"If you can't get a job in America today..." @LizPeek

May 30, 03:52 AM

AUTHOR.

(Photo: In the United States, the "Rosie the Riveter" image, as it has become known, is an iconic representation of the US government's efforts to exhort women to work during World War II, and has been adapted numerous times to represent working women or, more broadly, women overcoming adversity and other proto-feminist messages.

 J. Howard Miller (1918–2004), artist employed by Westinghouse, poster used by the War Production Co-ordinating Committee - From scan of copy belonging to the National Museum of American History, Smithsonian Institution, retrieved from the website of the Virginia Historical Society.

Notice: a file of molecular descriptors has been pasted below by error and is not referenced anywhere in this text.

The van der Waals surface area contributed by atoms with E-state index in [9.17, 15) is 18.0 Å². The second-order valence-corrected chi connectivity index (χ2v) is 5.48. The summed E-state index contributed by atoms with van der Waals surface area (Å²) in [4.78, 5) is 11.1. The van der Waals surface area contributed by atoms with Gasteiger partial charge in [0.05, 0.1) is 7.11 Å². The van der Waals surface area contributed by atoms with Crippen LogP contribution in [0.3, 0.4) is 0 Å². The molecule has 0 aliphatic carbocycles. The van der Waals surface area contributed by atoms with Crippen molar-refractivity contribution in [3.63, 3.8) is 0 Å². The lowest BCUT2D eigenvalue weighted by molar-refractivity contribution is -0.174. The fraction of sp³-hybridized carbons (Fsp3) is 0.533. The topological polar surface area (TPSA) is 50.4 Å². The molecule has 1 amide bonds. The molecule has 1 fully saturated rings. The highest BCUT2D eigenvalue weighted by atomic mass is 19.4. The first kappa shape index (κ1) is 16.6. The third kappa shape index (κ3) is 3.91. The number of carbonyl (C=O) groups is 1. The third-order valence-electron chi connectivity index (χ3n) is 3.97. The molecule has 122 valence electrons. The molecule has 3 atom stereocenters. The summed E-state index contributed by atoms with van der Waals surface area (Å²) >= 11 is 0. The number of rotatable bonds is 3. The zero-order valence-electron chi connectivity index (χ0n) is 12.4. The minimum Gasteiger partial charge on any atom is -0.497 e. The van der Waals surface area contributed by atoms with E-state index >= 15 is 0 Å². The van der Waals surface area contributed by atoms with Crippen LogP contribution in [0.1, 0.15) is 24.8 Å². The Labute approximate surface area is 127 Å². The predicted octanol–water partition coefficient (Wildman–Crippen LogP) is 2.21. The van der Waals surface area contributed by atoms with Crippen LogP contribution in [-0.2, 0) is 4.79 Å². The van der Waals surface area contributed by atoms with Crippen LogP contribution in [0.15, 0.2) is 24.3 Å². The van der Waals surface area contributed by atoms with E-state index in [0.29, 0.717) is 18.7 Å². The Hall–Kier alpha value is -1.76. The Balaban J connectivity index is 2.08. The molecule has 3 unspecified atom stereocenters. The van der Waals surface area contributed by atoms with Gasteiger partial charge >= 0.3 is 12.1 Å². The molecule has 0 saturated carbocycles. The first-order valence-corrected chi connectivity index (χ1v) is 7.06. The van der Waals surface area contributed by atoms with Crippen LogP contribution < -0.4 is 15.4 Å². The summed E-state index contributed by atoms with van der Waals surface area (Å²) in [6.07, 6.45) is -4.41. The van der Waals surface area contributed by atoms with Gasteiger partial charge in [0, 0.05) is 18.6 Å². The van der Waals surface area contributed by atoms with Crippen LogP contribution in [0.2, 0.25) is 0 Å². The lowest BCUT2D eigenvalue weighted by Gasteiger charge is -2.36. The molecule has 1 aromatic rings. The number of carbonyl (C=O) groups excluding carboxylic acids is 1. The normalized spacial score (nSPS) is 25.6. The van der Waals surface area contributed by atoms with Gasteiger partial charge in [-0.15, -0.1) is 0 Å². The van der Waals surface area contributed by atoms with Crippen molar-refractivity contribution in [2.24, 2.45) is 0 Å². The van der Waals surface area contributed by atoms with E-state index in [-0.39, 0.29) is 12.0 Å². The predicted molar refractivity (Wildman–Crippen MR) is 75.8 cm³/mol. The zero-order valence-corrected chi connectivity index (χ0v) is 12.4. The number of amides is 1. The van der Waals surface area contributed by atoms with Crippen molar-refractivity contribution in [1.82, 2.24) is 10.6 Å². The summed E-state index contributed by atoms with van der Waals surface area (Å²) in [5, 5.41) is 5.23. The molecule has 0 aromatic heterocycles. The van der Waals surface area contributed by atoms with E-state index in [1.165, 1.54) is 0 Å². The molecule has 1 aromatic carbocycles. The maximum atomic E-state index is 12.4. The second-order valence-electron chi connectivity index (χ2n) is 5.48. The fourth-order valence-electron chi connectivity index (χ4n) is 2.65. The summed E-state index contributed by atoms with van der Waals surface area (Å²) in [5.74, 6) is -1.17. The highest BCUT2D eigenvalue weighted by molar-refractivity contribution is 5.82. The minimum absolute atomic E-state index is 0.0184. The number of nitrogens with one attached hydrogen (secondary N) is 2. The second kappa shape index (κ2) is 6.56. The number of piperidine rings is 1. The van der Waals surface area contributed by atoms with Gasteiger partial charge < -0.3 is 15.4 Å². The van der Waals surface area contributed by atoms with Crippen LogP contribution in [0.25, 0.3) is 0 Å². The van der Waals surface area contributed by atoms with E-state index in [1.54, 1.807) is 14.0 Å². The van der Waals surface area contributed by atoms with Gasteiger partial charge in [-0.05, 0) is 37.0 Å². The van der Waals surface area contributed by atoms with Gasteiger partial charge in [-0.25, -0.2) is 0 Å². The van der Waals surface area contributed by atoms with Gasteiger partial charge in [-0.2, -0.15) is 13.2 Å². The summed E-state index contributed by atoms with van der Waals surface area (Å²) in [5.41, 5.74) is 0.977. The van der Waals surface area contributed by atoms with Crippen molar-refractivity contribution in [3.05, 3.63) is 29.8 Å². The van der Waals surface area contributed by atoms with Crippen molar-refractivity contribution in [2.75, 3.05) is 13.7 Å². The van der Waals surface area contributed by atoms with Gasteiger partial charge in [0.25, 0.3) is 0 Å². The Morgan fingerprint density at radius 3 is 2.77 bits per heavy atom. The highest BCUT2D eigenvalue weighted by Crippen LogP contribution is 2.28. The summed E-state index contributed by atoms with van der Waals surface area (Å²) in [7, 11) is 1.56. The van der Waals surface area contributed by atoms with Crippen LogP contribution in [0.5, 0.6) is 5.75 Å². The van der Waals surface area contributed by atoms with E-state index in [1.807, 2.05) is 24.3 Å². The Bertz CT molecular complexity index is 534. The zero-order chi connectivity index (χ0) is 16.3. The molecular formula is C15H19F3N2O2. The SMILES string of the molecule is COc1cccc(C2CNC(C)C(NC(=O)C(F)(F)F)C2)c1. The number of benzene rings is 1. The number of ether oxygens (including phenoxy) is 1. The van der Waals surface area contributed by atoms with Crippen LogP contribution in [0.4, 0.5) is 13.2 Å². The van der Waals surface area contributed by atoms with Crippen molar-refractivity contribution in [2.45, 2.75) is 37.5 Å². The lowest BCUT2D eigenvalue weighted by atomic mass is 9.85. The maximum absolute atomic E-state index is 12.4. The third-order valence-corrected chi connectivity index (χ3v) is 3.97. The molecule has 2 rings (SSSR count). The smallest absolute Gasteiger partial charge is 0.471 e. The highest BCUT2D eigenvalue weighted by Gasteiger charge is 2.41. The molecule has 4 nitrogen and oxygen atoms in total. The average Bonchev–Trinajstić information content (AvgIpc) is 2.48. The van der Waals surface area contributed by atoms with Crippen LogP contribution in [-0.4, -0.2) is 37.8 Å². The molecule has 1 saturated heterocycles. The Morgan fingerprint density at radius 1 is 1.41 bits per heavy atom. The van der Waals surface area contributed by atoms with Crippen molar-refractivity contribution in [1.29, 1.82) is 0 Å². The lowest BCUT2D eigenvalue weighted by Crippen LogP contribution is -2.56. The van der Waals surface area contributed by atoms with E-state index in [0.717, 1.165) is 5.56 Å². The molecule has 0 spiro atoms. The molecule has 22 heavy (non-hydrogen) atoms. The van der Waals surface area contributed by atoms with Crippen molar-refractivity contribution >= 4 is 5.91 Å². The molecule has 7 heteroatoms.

"We Can Do It!" poster for Westinghouse, closely associated with Rosie the Riveter, although not a depiction of the cultural icon itself. Model may be Geraldine Doyle (1924-2010) or Naomi Parker (1921-2018).)

http://JohnBatchelorShow.com/contact

http://JohnBatchelorShow.com/schedules

Twitter: @BatchelorShow

"If you can't get a job in America today..." @LizPeek